Aquaponic Gardening

A Community and Forum For Aquaponic Gardeners

This topic was started due to the prompting of Kobus and TC Lynx. Aquaponics as it is, relies on high quality fish feed as the main nutrient source for fish and plant production. As we all know fish feed was developed mostly for farmed fish(aquaculture), and while we use it out of necessity today, we are becoming increasingly aware of its limit for the long term. Fish feed production, utilizing aquatic animals is simply not sustainable, and i believe it is a science like AP which will create overwhelming demand for a land produced equivalent to this, in the likes of Duckweed, BSLF, Red worms, Amino Acid producing algae. In the near future AP operations will call on the operator, be it backyard or commercial, to learn to produce his own feed and develop his own self sustaining AP. This information gives the operator the freedom to feed his AP with the inputs of his choosing, toward growing healthy fish and vegetables.

Apart from AP, the growing of duckweed, algae, worms etc. are disciplines within themselves and warrant separate discussion on the formulas, techniques and skills needed to successfully produce them. So how does each of us do it?.............................

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Here arre some jumbled thoughts for everyone:

Carey - let us learn from the evil markerting empire () how to change people's thoughts by infiltrating the minds of the next generation.  You cannot make an adult change his thought or consumption patterns as easily as influencing the next group of consumers can be.  Having urban agriculture in schools, in community centres, nurseries, EVERYWHERE, will make people used to them.  Seeing these all over the place will help people accept that they work, and in the next generation, they will be expecting to see them everywhere because they have become used to them.  We need to take the novelty out of it fast.


In terms of space use, I think we can push home space as far as possible, especially if you live in an area with little by-laws or body corporates to get up your nose.  I own 1300 square meters of Uitenhage and I plan to expand sustainable living as far as possible.  I am also looking for some farmland nearby - hoping to rent a piece on the cheap from a man I hear is interested in getting more sustainable growers to use his land.  For larger areas, I believe that we should go after old industrial land.  Even in a place such as Uitenhage, which is small, the town grows away from its centre, leaving decaying buildings with power and water connections and desperate owners.  I see possibilities to have the Growing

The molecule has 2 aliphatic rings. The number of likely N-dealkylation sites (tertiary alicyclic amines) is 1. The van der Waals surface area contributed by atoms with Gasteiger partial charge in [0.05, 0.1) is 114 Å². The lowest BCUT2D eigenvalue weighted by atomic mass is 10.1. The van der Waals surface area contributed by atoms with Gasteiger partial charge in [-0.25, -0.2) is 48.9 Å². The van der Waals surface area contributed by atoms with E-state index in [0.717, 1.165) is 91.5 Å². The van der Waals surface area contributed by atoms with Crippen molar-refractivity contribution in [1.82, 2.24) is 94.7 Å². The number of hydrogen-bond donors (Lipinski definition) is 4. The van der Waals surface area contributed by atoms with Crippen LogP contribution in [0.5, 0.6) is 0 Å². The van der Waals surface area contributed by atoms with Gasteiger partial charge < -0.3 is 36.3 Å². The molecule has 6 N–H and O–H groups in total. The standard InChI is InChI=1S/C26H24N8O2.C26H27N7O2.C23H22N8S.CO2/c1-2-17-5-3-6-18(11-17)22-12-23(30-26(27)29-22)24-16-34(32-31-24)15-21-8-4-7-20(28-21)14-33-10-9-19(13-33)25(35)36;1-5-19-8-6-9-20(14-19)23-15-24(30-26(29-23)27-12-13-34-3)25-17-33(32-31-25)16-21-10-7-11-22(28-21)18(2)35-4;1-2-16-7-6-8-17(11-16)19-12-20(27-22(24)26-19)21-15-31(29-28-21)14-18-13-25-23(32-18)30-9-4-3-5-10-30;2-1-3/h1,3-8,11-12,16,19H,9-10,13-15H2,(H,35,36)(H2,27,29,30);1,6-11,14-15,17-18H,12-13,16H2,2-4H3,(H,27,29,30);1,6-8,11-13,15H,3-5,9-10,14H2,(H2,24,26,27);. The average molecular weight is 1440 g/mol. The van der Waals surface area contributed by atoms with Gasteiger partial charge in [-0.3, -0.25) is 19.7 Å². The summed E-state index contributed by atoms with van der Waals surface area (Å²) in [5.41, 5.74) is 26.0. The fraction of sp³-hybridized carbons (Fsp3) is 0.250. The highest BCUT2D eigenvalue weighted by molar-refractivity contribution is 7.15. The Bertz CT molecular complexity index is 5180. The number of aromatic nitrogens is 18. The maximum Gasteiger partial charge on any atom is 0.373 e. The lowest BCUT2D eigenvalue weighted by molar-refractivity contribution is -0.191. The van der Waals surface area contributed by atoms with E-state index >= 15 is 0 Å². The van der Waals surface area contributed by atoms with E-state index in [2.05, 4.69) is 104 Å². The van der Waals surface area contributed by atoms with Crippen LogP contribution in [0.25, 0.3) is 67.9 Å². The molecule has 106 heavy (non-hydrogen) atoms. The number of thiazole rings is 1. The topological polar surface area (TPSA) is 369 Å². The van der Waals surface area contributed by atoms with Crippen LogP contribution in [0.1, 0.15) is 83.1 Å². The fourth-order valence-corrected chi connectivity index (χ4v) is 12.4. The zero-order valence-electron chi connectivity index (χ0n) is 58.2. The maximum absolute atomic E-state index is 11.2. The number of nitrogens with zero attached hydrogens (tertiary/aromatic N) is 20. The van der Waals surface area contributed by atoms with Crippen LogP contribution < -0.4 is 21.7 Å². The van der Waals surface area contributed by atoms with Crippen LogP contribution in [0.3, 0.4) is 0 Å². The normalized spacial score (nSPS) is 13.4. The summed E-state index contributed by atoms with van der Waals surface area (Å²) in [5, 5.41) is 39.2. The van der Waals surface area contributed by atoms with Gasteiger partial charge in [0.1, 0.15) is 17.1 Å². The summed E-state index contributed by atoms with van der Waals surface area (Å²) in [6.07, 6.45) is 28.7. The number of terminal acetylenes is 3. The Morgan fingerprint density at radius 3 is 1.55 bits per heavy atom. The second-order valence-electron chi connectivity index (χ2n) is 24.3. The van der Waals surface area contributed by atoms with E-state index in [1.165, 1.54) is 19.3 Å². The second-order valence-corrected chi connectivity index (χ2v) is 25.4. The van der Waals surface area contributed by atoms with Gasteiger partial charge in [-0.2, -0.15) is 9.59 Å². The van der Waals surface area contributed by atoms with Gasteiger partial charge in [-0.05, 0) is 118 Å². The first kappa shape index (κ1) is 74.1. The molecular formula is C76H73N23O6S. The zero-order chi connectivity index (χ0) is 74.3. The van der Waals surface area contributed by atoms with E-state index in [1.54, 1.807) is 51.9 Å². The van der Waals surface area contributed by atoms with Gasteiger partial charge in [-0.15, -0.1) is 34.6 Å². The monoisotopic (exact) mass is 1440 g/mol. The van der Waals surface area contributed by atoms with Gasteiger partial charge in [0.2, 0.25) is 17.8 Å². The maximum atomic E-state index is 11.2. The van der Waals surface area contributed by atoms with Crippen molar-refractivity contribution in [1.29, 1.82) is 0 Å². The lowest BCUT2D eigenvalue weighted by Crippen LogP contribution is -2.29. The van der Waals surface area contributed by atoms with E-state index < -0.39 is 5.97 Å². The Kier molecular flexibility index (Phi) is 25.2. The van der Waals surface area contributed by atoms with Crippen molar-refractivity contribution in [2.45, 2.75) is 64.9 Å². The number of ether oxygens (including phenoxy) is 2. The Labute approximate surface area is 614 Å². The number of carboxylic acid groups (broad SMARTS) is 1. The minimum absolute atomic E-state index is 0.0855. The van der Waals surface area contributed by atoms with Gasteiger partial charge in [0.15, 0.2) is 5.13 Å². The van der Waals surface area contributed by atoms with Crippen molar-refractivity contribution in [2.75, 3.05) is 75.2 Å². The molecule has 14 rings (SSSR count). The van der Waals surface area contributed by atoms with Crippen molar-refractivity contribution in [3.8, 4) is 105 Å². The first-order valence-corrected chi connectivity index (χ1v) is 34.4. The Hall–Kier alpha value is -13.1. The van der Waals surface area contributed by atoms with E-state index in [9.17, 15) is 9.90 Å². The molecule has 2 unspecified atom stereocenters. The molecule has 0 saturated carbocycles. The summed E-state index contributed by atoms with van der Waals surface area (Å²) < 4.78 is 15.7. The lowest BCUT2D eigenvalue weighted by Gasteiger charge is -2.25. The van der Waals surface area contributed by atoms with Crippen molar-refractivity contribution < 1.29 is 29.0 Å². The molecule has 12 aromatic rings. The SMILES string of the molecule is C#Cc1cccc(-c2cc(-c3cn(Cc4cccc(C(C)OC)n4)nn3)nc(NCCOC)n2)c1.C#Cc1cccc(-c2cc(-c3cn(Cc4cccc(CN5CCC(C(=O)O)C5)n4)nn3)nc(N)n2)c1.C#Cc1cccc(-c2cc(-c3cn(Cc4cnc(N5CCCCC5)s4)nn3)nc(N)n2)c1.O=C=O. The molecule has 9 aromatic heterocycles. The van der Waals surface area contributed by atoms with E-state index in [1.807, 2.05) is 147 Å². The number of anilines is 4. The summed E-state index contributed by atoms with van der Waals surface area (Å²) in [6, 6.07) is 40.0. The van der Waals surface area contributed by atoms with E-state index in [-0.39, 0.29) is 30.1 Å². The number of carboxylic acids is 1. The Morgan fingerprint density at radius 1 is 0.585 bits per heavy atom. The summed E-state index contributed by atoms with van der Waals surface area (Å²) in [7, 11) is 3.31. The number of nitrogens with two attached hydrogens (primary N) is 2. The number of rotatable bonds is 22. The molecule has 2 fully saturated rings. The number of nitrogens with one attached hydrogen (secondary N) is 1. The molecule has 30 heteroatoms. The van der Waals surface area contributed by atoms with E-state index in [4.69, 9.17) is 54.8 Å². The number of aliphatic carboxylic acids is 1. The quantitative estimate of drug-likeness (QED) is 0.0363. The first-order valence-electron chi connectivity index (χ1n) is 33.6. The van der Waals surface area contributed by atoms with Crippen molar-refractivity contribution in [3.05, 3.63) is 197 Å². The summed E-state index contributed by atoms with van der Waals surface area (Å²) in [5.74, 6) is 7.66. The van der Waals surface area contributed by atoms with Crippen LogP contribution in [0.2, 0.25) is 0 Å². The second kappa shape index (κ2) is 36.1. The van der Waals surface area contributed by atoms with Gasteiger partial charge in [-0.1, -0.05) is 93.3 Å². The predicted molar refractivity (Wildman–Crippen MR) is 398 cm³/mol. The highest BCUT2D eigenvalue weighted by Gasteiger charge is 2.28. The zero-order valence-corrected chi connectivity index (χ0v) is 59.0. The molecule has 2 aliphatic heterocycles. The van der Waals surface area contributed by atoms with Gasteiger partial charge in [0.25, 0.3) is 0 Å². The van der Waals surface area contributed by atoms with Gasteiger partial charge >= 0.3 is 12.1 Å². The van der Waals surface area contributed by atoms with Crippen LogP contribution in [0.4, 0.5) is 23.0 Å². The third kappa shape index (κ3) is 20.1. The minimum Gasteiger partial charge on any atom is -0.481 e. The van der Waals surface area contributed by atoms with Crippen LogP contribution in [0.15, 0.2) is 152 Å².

Power type of urban renewal through agriculture in disused industrial land expand rapidly here.  Imagine all our towns and cities in the future with a green heart.

I'm not religious but Amen brother!


That's exactly my concept with my Farm School and why I teach kids English on the weekends. I want to influence as many young minds as possible replacing Mickey D's as their food supplier.

Hi All,

You guys, Kobus and Carey are to be commended for taking the initiative introducing the ideas to the public! And don't forget the 2,200 members here reading this thread! I'm sure these are among the reasons for some of the altered attitudes you've been noticing lately Carey. In your case Kobus, when(not if) you take on the project of outfitting one building however small with whatever growing model, in a short space of time you'll become extremely busy and in great demand!


For now I'm turning my attention on ways to close "the poop loop". It is complete madness and wasteful(pun intended) of a modern day society to consume all the resources of the planet, only in the end to dump all this nutrient and fresh water into the sea, of course we have to find the methods of returning it to the natural as well as man made loop(AP etc). All this started out of necessity, from a question that has been plaguing me for sometime, which is how do we manufacture sustainable fish feed for AP.


So I'm looking at Spirulina. Its easy enough to grow and its a 99.9% complete food. The methods and inputs aren't costly or complicated and it runs on Urine(welcome news for TC I'm sure), sunlight, oxygen, and at 10.3 and over PH, it is germ free. This is the last key, freeing AP to finally become self sustaining. As hobbyist we can supplement with worms, larvae, food scraps etc, but to answer the question of human sustainability we really need to get more serious, don't you agree?


Kobus I know you have been experimenting with this for some time now, if you'd like, design a simple model, I sure we can persuade Sylvia to market it for AP use. We have to start somewhere, how about here?

 Hi TC,

I am always in Awe when I look at what both you and Sahib have accomplished with the space you have. These have show many(especially me) how much production and the methods to employ, to get maximum from the space of an average house plot. These models are to me the most important ones as they can be utilized by almost anyone on this site wanting to explore wider AP.

TCLynx said: